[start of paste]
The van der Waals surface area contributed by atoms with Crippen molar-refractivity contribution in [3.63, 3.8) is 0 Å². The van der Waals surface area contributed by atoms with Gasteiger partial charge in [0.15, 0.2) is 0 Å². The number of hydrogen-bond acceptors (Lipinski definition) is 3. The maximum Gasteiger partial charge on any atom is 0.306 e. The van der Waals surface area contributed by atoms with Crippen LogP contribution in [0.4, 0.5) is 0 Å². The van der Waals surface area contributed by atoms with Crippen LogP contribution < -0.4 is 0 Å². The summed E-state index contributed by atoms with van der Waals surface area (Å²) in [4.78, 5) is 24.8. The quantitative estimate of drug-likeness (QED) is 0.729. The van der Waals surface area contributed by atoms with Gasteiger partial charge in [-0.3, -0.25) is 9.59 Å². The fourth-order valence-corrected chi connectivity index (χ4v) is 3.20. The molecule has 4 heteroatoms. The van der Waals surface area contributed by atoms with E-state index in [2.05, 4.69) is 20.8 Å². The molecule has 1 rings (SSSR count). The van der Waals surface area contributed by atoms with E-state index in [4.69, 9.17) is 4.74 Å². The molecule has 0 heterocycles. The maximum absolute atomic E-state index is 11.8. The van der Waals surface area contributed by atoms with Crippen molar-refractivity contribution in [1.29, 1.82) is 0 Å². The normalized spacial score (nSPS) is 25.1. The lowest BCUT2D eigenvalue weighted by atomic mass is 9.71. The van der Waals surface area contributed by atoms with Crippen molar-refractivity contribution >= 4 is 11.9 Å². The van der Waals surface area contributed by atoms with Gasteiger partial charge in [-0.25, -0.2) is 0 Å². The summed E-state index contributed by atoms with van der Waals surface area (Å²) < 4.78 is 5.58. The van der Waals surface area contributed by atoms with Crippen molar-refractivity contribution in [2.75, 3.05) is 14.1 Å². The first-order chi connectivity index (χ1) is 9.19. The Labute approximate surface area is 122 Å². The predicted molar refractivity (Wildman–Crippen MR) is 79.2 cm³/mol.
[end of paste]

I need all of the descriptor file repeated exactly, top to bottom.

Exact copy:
The van der Waals surface area contributed by atoms with Crippen molar-refractivity contribution in [3.63, 3.8) is 0 Å². The van der Waals surface area contributed by atoms with Gasteiger partial charge in [0.15, 0.2) is 0 Å². The number of hydrogen-bond acceptors (Lipinski definition) is 3. The maximum Gasteiger partial charge on any atom is 0.306 e. The van der Waals surface area contributed by atoms with Crippen LogP contribution in [0.4, 0.5) is 0 Å². The van der Waals surface area contributed by atoms with Crippen LogP contribution < -0.4 is 0 Å². The summed E-state index contributed by atoms with van der Waals surface area (Å²) in [4.78, 5) is 24.8. The quantitative estimate of drug-likeness (QED) is 0.729. The van der Waals surface area contributed by atoms with Gasteiger partial charge in [-0.3, -0.25) is 9.59 Å². The fourth-order valence-corrected chi connectivity index (χ4v) is 3.20. The molecule has 4 heteroatoms. The van der Waals surface area contributed by atoms with E-state index in [2.05, 4.69) is 20.8 Å². The molecule has 1 rings (SSSR count). The van der Waals surface area contributed by atoms with E-state index in [4.69, 9.17) is 4.74 Å². The molecule has 0 heterocycles. The maximum absolute atomic E-state index is 11.8. The van der Waals surface area contributed by atoms with Crippen molar-refractivity contribution in [1.29, 1.82) is 0 Å². The normalized spacial score (nSPS) is 25.1. The lowest BCUT2D eigenvalue weighted by atomic mass is 9.71. The van der Waals surface area contributed by atoms with Crippen molar-refractivity contribution >= 4 is 11.9 Å². The van der Waals surface area contributed by atoms with Gasteiger partial charge in [-0.25, -0.2) is 0 Å². The summed E-state index contributed by atoms with van der Waals surface area (Å²) < 4.78 is 5.58. The van der Waals surface area contributed by atoms with Crippen molar-refractivity contribution in [2.75, 3.05) is 14.1 Å². The first-order chi connectivity index (χ1) is 9.19. The Labute approximate surface area is 122 Å². The predicted molar refractivity (Wildman–Crippen MR) is 79.2 cm³/mol.